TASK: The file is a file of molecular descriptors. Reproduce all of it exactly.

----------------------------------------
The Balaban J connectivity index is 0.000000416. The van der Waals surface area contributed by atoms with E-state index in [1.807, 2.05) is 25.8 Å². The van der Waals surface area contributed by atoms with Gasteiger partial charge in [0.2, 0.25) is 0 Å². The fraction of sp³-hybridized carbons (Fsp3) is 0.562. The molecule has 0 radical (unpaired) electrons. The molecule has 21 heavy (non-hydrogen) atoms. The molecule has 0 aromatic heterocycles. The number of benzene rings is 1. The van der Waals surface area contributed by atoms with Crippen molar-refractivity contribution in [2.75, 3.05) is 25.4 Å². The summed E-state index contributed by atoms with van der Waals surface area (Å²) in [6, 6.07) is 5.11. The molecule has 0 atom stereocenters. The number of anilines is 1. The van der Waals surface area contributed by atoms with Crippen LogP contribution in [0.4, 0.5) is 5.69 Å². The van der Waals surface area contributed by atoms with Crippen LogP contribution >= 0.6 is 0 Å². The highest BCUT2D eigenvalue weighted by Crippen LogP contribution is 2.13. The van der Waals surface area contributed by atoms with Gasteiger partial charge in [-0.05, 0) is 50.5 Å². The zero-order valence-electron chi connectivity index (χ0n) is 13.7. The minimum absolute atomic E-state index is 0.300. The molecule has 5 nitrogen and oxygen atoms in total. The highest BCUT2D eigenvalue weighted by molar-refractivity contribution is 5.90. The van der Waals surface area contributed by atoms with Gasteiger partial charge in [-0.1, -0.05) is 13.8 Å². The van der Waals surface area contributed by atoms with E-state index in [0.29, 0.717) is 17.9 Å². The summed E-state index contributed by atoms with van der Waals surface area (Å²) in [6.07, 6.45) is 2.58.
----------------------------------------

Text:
The Balaban J connectivity index is 0.000000416. The van der Waals surface area contributed by atoms with E-state index in [1.807, 2.05) is 25.8 Å². The van der Waals surface area contributed by atoms with Gasteiger partial charge in [0.2, 0.25) is 0 Å². The fraction of sp³-hybridized carbons (Fsp3) is 0.562. The molecule has 0 radical (unpaired) electrons. The molecule has 21 heavy (non-hydrogen) atoms. The molecule has 0 aromatic heterocycles. The number of benzene rings is 1. The van der Waals surface area contributed by atoms with Crippen molar-refractivity contribution in [2.75, 3.05) is 25.4 Å². The summed E-state index contributed by atoms with van der Waals surface area (Å²) in [6, 6.07) is 5.11. The molecule has 0 atom stereocenters. The number of anilines is 1. The van der Waals surface area contributed by atoms with Crippen LogP contribution in [0.4, 0.5) is 5.69 Å². The van der Waals surface area contributed by atoms with Crippen LogP contribution >= 0.6 is 0 Å². The highest BCUT2D eigenvalue weighted by Crippen LogP contribution is 2.13. The van der Waals surface area contributed by atoms with Gasteiger partial charge in [-0.05, 0) is 50.5 Å². The zero-order valence-electron chi connectivity index (χ0n) is 13.7. The minimum absolute atomic E-state index is 0.300. The molecule has 5 nitrogen and oxygen atoms in total. The highest BCUT2D eigenvalue weighted by molar-refractivity contribution is 5.90. The van der Waals surface area contributed by atoms with Gasteiger partial charge in [-0.1, -0.05) is 13.8 Å². The van der Waals surface area contributed by atoms with E-state index in [0.29, 0.717) is 17.9 Å². The summed E-state index contributed by atoms with van der Waals surface area (Å²) in [6.07, 6.45) is 2.58.